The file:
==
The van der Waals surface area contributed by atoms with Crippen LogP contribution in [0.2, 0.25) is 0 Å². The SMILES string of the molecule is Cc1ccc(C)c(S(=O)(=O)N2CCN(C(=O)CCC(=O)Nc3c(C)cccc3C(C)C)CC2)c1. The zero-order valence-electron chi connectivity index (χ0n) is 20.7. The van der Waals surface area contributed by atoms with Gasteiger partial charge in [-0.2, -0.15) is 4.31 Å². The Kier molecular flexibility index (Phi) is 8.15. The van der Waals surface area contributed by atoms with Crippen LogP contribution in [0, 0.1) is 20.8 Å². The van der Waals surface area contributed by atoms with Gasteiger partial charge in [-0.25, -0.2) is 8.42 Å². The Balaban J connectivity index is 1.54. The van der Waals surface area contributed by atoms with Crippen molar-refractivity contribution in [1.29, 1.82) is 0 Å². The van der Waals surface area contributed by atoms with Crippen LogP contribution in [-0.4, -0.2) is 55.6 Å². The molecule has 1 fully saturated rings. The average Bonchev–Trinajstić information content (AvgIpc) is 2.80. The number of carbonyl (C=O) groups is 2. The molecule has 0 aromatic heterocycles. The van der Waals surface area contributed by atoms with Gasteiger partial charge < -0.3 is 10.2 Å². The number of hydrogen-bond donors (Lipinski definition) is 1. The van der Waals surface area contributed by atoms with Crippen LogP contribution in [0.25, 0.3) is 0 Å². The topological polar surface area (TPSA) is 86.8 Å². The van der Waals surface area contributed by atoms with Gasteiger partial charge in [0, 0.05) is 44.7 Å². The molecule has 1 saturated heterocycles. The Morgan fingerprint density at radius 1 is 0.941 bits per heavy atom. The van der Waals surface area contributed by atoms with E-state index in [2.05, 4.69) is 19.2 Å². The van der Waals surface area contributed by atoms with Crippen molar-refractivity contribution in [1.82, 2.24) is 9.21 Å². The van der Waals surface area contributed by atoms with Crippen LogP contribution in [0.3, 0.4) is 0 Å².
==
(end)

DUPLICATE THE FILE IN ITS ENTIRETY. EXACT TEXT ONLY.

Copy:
The van der Waals surface area contributed by atoms with Crippen LogP contribution in [0.2, 0.25) is 0 Å². The SMILES string of the molecule is Cc1ccc(C)c(S(=O)(=O)N2CCN(C(=O)CCC(=O)Nc3c(C)cccc3C(C)C)CC2)c1. The zero-order valence-electron chi connectivity index (χ0n) is 20.7. The van der Waals surface area contributed by atoms with Gasteiger partial charge in [-0.2, -0.15) is 4.31 Å². The Kier molecular flexibility index (Phi) is 8.15. The van der Waals surface area contributed by atoms with Crippen LogP contribution in [0, 0.1) is 20.8 Å². The van der Waals surface area contributed by atoms with Gasteiger partial charge in [-0.25, -0.2) is 8.42 Å². The Balaban J connectivity index is 1.54. The van der Waals surface area contributed by atoms with Crippen molar-refractivity contribution in [1.29, 1.82) is 0 Å². The van der Waals surface area contributed by atoms with Crippen LogP contribution in [-0.4, -0.2) is 55.6 Å². The molecule has 1 fully saturated rings. The average Bonchev–Trinajstić information content (AvgIpc) is 2.80. The number of carbonyl (C=O) groups is 2. The molecule has 0 aromatic heterocycles. The van der Waals surface area contributed by atoms with Gasteiger partial charge < -0.3 is 10.2 Å². The number of hydrogen-bond donors (Lipinski definition) is 1. The van der Waals surface area contributed by atoms with Crippen LogP contribution in [0.25, 0.3) is 0 Å². The topological polar surface area (TPSA) is 86.8 Å². The van der Waals surface area contributed by atoms with Gasteiger partial charge in [0, 0.05) is 44.7 Å². The molecule has 1 saturated heterocycles. The Morgan fingerprint density at radius 1 is 0.941 bits per heavy atom. The van der Waals surface area contributed by atoms with E-state index in [2.05, 4.69) is 19.2 Å². The van der Waals surface area contributed by atoms with Crippen molar-refractivity contribution in [1.82, 2.24) is 9.21 Å². The van der Waals surface area contributed by atoms with Crippen LogP contribution in [0.3, 0.4) is 0 Å².